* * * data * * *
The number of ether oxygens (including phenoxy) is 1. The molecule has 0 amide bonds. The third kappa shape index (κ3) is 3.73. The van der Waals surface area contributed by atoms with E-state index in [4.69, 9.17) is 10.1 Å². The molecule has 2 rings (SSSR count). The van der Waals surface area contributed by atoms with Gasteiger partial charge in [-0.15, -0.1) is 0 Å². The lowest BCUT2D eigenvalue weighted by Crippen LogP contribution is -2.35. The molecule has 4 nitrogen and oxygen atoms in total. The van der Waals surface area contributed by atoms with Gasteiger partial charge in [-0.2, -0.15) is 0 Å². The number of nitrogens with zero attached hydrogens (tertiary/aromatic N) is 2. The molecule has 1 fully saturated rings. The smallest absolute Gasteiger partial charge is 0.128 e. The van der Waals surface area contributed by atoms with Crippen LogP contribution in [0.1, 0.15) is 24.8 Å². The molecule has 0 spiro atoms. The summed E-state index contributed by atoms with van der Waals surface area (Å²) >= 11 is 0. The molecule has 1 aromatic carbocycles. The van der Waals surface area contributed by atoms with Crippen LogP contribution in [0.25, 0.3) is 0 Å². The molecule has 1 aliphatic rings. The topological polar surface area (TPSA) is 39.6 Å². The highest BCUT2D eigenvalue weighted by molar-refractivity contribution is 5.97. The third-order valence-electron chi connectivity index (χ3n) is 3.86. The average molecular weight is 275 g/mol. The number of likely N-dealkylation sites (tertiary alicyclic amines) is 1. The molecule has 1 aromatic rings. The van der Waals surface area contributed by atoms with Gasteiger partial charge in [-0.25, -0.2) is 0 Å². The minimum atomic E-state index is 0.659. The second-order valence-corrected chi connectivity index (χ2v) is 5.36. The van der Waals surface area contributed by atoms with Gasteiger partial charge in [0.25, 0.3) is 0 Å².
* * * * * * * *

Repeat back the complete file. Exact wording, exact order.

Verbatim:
The number of ether oxygens (including phenoxy) is 1. The molecule has 0 amide bonds. The third kappa shape index (κ3) is 3.73. The van der Waals surface area contributed by atoms with E-state index in [4.69, 9.17) is 10.1 Å². The molecule has 2 rings (SSSR count). The van der Waals surface area contributed by atoms with Gasteiger partial charge in [-0.15, -0.1) is 0 Å². The lowest BCUT2D eigenvalue weighted by Crippen LogP contribution is -2.35. The molecule has 4 nitrogen and oxygen atoms in total. The van der Waals surface area contributed by atoms with Gasteiger partial charge in [-0.2, -0.15) is 0 Å². The number of nitrogens with zero attached hydrogens (tertiary/aromatic N) is 2. The molecule has 1 fully saturated rings. The smallest absolute Gasteiger partial charge is 0.128 e. The van der Waals surface area contributed by atoms with Crippen LogP contribution in [0.1, 0.15) is 24.8 Å². The molecule has 0 spiro atoms. The summed E-state index contributed by atoms with van der Waals surface area (Å²) >= 11 is 0. The molecule has 1 aromatic carbocycles. The van der Waals surface area contributed by atoms with Crippen LogP contribution in [0.25, 0.3) is 0 Å². The molecule has 1 aliphatic rings. The topological polar surface area (TPSA) is 39.6 Å². The highest BCUT2D eigenvalue weighted by molar-refractivity contribution is 5.97. The third-order valence-electron chi connectivity index (χ3n) is 3.86. The average molecular weight is 275 g/mol. The number of likely N-dealkylation sites (tertiary alicyclic amines) is 1. The molecule has 1 aromatic rings. The van der Waals surface area contributed by atoms with Gasteiger partial charge in [-0.25, -0.2) is 0 Å². The minimum atomic E-state index is 0.659. The second-order valence-corrected chi connectivity index (χ2v) is 5.36. The van der Waals surface area contributed by atoms with Gasteiger partial charge in [0.25, 0.3) is 0 Å².